Sunday, December 29, 2013

Bargue Plate 49

Middle-aged Marcus Vipinius Agrippa, a Roman administrator under Augustus, lighted from above. It was nice to work on this plate's simple lines and shadows. I initially made the chin shadows too deep and had to do some careful erasing. I've upgraded from my smartphone camera to a full-fledged camera and really got to learn about its features and to experiment with setting up the drawing so as not to get that slant on the taped-on original. The top of my sketchbook is more lighted than the bottom, which washes out the darks in the top of the photo, especially around Agrippa's eyes, and intensifies the darks in the bottom.


  1. Hello!

    I love your blog.

    Are you willing to answer questions about your bargue progress?

    I am thinking of start the plates from scratch as well. Thanks.

  2. Hi Stonewall,

    I'm glad that you like my blog! What would you like to know?


  3. 1. Did you enlarge the Bargue plates, or make the drawings the same size as the book plates?

    2. What was the most common mistake you found yourself making?

  4. 1. I did not enlarge the plates and made the drawings the same size as the plates in the book, which certainly resulted in some squinting for details at times.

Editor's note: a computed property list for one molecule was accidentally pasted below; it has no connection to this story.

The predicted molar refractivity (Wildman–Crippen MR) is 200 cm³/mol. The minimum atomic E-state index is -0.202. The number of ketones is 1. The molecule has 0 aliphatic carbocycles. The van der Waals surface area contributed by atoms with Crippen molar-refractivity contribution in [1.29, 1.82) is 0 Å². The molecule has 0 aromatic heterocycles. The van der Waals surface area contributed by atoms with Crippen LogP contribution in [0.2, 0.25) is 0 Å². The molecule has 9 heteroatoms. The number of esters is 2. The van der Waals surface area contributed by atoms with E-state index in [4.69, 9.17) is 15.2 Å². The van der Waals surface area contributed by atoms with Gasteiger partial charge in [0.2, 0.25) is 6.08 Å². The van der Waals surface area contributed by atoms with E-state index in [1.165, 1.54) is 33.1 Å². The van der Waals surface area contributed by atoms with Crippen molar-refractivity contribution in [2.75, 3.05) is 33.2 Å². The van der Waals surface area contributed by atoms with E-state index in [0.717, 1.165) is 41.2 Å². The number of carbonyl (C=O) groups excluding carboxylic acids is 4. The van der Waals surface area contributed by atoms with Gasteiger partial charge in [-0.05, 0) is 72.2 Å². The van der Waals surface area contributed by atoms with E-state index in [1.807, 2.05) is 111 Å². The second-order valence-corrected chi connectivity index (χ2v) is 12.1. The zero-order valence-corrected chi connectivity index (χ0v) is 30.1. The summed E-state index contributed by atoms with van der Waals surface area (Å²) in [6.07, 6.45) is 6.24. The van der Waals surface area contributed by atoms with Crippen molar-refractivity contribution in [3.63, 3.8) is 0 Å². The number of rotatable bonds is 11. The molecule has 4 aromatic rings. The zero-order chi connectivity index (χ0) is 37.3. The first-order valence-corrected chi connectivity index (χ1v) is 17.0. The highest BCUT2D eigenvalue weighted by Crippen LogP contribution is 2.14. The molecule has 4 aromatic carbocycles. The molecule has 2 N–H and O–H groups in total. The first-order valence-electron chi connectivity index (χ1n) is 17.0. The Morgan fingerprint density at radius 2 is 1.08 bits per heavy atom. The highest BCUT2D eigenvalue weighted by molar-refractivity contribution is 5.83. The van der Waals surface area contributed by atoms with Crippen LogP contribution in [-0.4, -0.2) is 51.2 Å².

2. This is a hard one. I made lots of mistakes along the way, mostly in misjudging values, angles, and curves, but that misjudgment lessened significantly with practice. I would say my most common mistake was impatience. The line drawing was, and is, the hardest part of a plate. I would finish the line drawing, think it looked just fine, then progress to the first layers of the shading, only to find out that once the shading was in, the line drawing was off. I learned that it leads to less erasing if I let the line drawing sit at least overnight before moving on to the shading. Chances were, a fresh look the next day would reveal glaring errors that were imperceptible to my tired eyes the day before.

  5. Thanks. Most helpful. I may return with more questions...

  6. Sounds good. Good luck with the plates! I'm finishing up a plate now, but for the next one I'll post up photos of each stage.

  7. Your work is everything I missed in art school. I had to find that information on my own. That was long before the internet. You can read about in my new book on Amazon, “Modern Art a Portrait of Mediocrity.”
    I have some fun writing about my art school experiences there.